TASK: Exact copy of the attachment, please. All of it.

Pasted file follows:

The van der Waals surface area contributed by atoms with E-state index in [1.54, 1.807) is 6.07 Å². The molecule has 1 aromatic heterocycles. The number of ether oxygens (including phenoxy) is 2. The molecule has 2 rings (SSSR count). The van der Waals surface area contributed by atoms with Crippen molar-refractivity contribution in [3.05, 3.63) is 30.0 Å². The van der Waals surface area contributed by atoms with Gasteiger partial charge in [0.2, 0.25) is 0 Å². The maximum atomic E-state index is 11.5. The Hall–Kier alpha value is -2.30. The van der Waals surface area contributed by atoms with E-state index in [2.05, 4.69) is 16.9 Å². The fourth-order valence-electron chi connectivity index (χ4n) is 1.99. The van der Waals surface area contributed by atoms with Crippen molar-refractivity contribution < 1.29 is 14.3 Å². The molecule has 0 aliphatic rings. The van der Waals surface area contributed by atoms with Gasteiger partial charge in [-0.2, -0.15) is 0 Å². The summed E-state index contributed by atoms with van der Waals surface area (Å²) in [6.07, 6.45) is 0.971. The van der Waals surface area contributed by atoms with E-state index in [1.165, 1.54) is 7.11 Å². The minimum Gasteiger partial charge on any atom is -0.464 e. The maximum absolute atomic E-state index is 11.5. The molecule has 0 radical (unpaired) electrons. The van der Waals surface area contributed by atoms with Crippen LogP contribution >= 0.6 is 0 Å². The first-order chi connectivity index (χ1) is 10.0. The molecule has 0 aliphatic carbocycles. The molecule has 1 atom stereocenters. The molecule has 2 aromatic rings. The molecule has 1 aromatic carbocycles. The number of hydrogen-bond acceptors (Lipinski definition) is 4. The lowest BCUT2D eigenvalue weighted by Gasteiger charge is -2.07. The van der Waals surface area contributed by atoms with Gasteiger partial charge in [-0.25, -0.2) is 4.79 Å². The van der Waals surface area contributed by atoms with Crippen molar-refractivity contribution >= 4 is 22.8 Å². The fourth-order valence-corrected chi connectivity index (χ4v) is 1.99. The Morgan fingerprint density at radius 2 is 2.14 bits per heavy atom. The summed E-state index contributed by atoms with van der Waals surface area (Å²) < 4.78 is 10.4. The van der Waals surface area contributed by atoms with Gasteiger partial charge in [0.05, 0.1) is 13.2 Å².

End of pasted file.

The van der Waals surface area contributed by atoms with E-state index in [1.54, 1.807) is 6.07 Å². The molecule has 1 aromatic heterocycles. The number of ether oxygens (including phenoxy) is 2. The molecule has 2 rings (SSSR count). The van der Waals surface area contributed by atoms with Crippen molar-refractivity contribution in [3.05, 3.63) is 30.0 Å². The van der Waals surface area contributed by atoms with Gasteiger partial charge in [0.2, 0.25) is 0 Å². The maximum atomic E-state index is 11.5. The Hall–Kier alpha value is -2.30. The van der Waals surface area contributed by atoms with E-state index in [2.05, 4.69) is 16.9 Å². The fourth-order valence-electron chi connectivity index (χ4n) is 1.99. The van der Waals surface area contributed by atoms with Crippen molar-refractivity contribution < 1.29 is 14.3 Å². The molecule has 0 aliphatic rings. The van der Waals surface area contributed by atoms with Gasteiger partial charge in [-0.2, -0.15) is 0 Å². The summed E-state index contributed by atoms with van der Waals surface area (Å²) in [6.07, 6.45) is 0.971. The van der Waals surface area contributed by atoms with E-state index in [1.165, 1.54) is 7.11 Å². The minimum Gasteiger partial charge on any atom is -0.464 e. The maximum absolute atomic E-state index is 11.5. The molecule has 0 radical (unpaired) electrons. The van der Waals surface area contributed by atoms with Crippen LogP contribution >= 0.6 is 0 Å². The first-order chi connectivity index (χ1) is 10.0. The molecule has 0 aliphatic carbocycles. The molecule has 1 atom stereocenters. The molecule has 2 aromatic rings. The molecule has 1 aromatic carbocycles. The number of hydrogen-bond acceptors (Lipinski definition) is 4. The lowest BCUT2D eigenvalue weighted by Gasteiger charge is -2.07. The van der Waals surface area contributed by atoms with Gasteiger partial charge in [-0.25, -0.2) is 4.79 Å². The van der Waals surface area contributed by atoms with Crippen molar-refractivity contribution >= 4 is 22.8 Å². The fourth-order valence-corrected chi connectivity index (χ4v) is 1.99. The Morgan fingerprint density at radius 2 is 2.14 bits per heavy atom. The summed E-state index contributed by atoms with van der Waals surface area (Å²) < 4.78 is 10.4. The van der Waals surface area contributed by atoms with Gasteiger partial charge in [0.05, 0.1) is 13.2 Å².